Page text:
Articles | Volume 15, issue 17
Model experiment description paper
31 Aug 2022
Model experiment description paper |  | 31 Aug 2022

Observing system simulation experiments reveal that subsurface temperature observations improve estimates of circulation and heat content in a dynamic western boundary current

David E. Gwyther, Colette Kerry, Moninya Roughan, and Shane R. Keating

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Cited articles

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Cetina-Heredia, P., Roughan, M., van Sebille, E., and Coleman, M. A.: Long-term trends in the East Australian Current separation latitude and eddy driven transport, J. Geophys. Res.-Oceans, 119, 4351–4366,, 2014. a, b, c, d
Chamberlain, M. A., Oke, P. R., Fiedler, R. A. S., Beggs, H. M., Brassington, G. B., and Divakaran, P.: Next generation of Bluelink ocean reanalysis with multiscale data assimilation: BRAN2020, Earth Syst. Sci. Data, 13, 5663–5688,, 2021. a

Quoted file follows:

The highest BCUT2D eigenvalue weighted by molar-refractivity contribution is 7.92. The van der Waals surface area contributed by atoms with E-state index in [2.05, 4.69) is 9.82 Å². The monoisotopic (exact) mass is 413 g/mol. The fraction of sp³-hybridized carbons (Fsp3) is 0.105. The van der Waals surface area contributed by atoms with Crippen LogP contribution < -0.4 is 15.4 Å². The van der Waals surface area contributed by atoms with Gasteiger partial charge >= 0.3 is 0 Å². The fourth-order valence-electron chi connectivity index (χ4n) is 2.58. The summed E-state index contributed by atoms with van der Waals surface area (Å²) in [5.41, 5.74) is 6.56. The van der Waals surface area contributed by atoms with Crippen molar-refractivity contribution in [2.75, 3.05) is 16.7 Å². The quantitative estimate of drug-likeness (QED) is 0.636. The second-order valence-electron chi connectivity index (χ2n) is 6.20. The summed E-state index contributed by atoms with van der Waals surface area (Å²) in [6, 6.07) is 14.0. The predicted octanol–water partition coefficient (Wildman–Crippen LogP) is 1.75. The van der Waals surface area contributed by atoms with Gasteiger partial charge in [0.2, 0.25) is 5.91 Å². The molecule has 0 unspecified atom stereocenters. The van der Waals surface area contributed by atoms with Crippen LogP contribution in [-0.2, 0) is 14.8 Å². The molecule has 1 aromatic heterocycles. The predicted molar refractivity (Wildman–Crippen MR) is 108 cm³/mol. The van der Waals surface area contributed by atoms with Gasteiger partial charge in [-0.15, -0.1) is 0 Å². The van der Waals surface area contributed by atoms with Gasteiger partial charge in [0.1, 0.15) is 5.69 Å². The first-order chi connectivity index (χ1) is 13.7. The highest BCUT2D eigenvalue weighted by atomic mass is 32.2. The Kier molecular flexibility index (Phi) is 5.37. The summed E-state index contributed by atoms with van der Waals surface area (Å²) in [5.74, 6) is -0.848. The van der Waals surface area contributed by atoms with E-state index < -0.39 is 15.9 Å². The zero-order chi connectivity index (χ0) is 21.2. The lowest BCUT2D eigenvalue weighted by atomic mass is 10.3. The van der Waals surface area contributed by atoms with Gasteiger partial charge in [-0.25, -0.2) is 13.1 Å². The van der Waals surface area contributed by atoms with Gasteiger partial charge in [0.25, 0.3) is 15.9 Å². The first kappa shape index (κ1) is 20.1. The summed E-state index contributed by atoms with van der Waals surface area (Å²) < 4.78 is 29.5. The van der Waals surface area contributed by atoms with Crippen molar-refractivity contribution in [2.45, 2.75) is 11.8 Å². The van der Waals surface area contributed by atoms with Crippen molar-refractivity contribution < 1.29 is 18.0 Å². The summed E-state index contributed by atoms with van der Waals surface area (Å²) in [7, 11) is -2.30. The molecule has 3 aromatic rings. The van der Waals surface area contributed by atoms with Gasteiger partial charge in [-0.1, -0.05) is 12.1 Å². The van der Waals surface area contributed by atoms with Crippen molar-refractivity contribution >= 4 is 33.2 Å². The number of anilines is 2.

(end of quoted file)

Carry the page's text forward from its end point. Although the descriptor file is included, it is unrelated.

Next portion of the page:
Short summary
The ocean current flowing along the southeastern coast of Australia is called the East Australian Current (EAC). Using computer simulations, we tested how surface and subsurface observations might improve models of the EAC. Subsurface observations are particularly important for improving simulations, and if made in the correct location and time, can have impact 600 km upstream. The stability of the current affects model estimates could be capitalized upon in future observing strategies.